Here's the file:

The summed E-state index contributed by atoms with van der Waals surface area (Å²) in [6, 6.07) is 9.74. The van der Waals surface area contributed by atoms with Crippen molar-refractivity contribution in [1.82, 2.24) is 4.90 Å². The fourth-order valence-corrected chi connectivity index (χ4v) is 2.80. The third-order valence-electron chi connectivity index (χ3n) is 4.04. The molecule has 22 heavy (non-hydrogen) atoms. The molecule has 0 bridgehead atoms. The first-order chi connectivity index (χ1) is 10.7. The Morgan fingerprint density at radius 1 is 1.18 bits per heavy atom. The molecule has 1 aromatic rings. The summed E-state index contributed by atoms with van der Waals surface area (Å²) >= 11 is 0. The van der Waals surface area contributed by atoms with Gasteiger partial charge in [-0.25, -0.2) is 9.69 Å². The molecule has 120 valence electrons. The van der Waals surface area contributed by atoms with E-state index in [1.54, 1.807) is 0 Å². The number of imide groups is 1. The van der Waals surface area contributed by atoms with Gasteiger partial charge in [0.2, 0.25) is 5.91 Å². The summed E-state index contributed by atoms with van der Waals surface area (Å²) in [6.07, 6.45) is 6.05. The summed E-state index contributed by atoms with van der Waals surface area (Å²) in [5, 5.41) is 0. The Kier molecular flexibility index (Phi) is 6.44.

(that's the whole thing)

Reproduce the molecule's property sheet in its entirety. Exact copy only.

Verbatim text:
The summed E-state index contributed by atoms with van der Waals surface area (Å²) in [6, 6.07) is 9.74. The van der Waals surface area contributed by atoms with Crippen molar-refractivity contribution in [1.82, 2.24) is 4.90 Å². The fourth-order valence-corrected chi connectivity index (χ4v) is 2.80. The third-order valence-electron chi connectivity index (χ3n) is 4.04. The molecule has 22 heavy (non-hydrogen) atoms. The molecule has 0 bridgehead atoms. The first-order chi connectivity index (χ1) is 10.7. The Morgan fingerprint density at radius 1 is 1.18 bits per heavy atom. The molecule has 1 aromatic rings. The summed E-state index contributed by atoms with van der Waals surface area (Å²) >= 11 is 0. The van der Waals surface area contributed by atoms with Gasteiger partial charge in [-0.25, -0.2) is 9.69 Å². The molecule has 120 valence electrons. The van der Waals surface area contributed by atoms with E-state index in [1.54, 1.807) is 0 Å². The number of imide groups is 1. The van der Waals surface area contributed by atoms with Gasteiger partial charge in [0.2, 0.25) is 5.91 Å². The summed E-state index contributed by atoms with van der Waals surface area (Å²) in [6.07, 6.45) is 6.05. The summed E-state index contributed by atoms with van der Waals surface area (Å²) in [5, 5.41) is 0. The Kier molecular flexibility index (Phi) is 6.44.